Following the recent gazettement by Government of the National Integrated Identity Management Systems (NIIMS) Regulations, 2020, the Lawyers Hub convened a webinar discussion on the 27th October 2020 to put the Regulations into perspective.
The webinar mostly attended by members of the legal profession aimed at analysing the Regulations with a view of highlighting its adequacy in governing the NIIMS system also known as Huduma Namba. The panellists for this discussion were; Sigi Mwanzia – Digital Policy Consultant at Article 19, Diana Gichengo – Programme Manager at the Kenya Human Rights Commission (KHRC), and Laura Bingham – Senior Managing Legal Officer at Open Society.
The discussion kicked off with a brief overview of the salient provisions of the NIIMS Regulations followed by introductory remarks from the panellists who proceeded to analyse critical issues around the Regulations.
Sigi from Article 19 started by highlighting the Huduma Namba Petition and the judgement issued earlier this year, going further to show how it relates to the Regulations. She decried the fact that the government had failed to incorporate the orders of the Court in the Regulations, and the concerns raised by the public and the civil society during the public participation phase of the draft Regulations earlier this year.
Among the issues raised by civil society in the Petition were; exclusion of certain communities in the enrolment of NIIMS due to lack of identification documents and biometrics, and lack of an effective data protection framework to protect data. To remedy this, the High Court ordered that the data collection and processing under NIIMS could only continue in the presence of a clear and robust regulatory framework that addresses the possibility of exclusion in NIIMS, adding the need for operationalisation of the legal framework on data protection.
She, however, commended the government for the consideration of certain concerns raised on the Data Protection Regulations, which were published together with the NIIMS Regulations. One of the major changes she mentioned was the complete removal of the provision which attempted to provide powers to the National Security Council in the context of the transfer of personal data outside Kenya. The Regulations have now reverted the responsibility to the Data Protection Commissioner under Regulation 38.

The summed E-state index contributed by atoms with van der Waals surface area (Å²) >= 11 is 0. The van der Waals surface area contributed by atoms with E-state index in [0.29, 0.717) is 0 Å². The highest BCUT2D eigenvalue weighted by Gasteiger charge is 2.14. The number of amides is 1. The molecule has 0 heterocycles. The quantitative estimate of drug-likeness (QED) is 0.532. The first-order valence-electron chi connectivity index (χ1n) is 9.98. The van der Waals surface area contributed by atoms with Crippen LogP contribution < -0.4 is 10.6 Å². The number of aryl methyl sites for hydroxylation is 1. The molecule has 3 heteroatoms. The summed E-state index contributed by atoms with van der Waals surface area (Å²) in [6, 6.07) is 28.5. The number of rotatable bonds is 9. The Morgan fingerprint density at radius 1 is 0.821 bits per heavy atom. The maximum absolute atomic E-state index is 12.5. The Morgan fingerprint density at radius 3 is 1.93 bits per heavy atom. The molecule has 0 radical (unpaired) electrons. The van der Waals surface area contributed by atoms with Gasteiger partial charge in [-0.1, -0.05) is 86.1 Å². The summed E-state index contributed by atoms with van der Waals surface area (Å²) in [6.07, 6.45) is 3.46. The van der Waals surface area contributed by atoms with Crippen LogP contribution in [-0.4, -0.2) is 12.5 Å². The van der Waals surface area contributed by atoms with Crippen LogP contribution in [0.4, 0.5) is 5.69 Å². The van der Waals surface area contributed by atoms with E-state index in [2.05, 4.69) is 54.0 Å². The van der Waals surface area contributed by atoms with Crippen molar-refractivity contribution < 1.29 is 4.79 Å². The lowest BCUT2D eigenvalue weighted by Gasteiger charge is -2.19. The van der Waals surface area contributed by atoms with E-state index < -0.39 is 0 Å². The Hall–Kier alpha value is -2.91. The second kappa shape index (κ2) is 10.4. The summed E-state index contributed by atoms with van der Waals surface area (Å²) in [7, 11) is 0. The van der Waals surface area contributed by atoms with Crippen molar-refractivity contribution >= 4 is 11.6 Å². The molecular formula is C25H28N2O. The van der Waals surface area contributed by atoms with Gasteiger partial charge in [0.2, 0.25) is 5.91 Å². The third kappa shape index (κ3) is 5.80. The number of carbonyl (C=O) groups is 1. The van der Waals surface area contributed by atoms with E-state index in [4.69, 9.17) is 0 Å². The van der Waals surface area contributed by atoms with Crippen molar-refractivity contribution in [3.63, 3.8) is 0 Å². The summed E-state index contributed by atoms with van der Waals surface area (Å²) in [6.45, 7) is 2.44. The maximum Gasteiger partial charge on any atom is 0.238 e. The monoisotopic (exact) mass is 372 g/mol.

Diana from the Kenya Human Rights Commission (KHRC) equally expressed dissatisfaction with the Regulations. She commenced by tracing it back to the Parent Act which is the Registration of Persons Act. She mentioned that the Act had not been amended since its enactment in 1949 to incorporate changes brought about by the 2010 Constitution.
She also shed light on the issue of exclusion of stateless and marginalized communities in the enrolment of NIIMS. She mentioned that the enrolment form attached to NIIMS Regulations, makes no reference to stateless persons and that the definition introduced in the Regulations therein expressly negates stateless persons.
She added that marginalized communities are also likely to be left out in the enrolment of NIIMS due to lack of access to citizenship documents which are key in the enrolment. She mentioned that there should be inclusion of all communities including those hailing from border communities and informal settlements in towns and cities.
Laura expounded on this issue and noted that the government had rushed to move forward with Huduma Namba without engaging with the actual complexities faced by people, and without engaging the judgement made by the Court. She mentioned that the court in its judgement did not go deep enough in understanding the mechanics of exclusion in the system.
She noted that the Regulations ignore the plight of people who lack IDs and people whose biometrics fail due to age or natural circumstances. She mentioned that the Regulations lack of foresight on these issues may lock people out of the system at the point of authentication. She recommended that the Regulations should provide a remedy for this.
Laura also mentioned that the data collected in the 2019 exercise was kind of suspended in an extra-legal situation. This is because there was no impact assessment done and yet the government proceeded with data collection. This was a major concern because of the sensitivity of the data collected.
A Data Protection Impact Assessment Test (DPIA) is essential in the NIIMS exercise as it sheds light on the potentially broad impacts of the system.
Concerning data protection, Sigi mentioned that the State and corporates still have a responsibility to implement and internalize the provisions of the Data Protection Act. She stated that the fact that the office of the Data Protection Commissioner has not been fully operationalized does not take away the State’s and corporates responsibility of adhering to the provisions of the Data Protection Act.
In conclusion, the panellists recommended a review of the NIIMS Regulations and the Registration of Persons Act to incorporate the concerns raised on inclusivity of all communities in Kenya in the enrollment of NIIMS. The panel also recommended for a robust regulatory framework to govern the NIIMS system as had been ordered by the Court, and indicated that the Regulations alone were not enough to govern the NIIMS system which is very data-intensive. They also recommended for strict adherence to the provisions of the Data Protection Act to protect data in the NIIMS system.